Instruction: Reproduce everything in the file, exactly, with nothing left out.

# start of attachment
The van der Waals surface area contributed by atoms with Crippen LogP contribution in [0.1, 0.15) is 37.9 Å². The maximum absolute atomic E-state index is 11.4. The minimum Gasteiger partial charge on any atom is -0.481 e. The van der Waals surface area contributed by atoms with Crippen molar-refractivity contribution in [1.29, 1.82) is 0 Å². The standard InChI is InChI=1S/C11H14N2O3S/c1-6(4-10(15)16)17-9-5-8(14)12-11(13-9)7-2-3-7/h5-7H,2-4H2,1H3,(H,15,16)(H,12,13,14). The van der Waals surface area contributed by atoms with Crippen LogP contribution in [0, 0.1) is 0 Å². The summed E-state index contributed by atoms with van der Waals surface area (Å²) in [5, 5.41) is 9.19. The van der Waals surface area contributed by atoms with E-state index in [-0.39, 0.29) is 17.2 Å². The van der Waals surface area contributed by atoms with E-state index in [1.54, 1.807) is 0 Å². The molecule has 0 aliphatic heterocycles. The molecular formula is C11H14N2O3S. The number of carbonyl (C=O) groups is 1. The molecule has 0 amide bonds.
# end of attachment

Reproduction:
The van der Waals surface area contributed by atoms with Crippen LogP contribution in [0.1, 0.15) is 37.9 Å². The maximum absolute atomic E-state index is 11.4. The minimum Gasteiger partial charge on any atom is -0.481 e. The van der Waals surface area contributed by atoms with Crippen molar-refractivity contribution in [1.29, 1.82) is 0 Å². The standard InChI is InChI=1S/C11H14N2O3S/c1-6(4-10(15)16)17-9-5-8(14)12-11(13-9)7-2-3-7/h5-7H,2-4H2,1H3,(H,15,16)(H,12,13,14). The van der Waals surface area contributed by atoms with Crippen LogP contribution in [0, 0.1) is 0 Å². The summed E-state index contributed by atoms with van der Waals surface area (Å²) in [5, 5.41) is 9.19. The van der Waals surface area contributed by atoms with E-state index in [-0.39, 0.29) is 17.2 Å². The van der Waals surface area contributed by atoms with E-state index in [1.54, 1.807) is 0 Å². The molecule has 0 aliphatic heterocycles. The molecular formula is C11H14N2O3S. The number of carbonyl (C=O) groups is 1. The molecule has 0 amide bonds.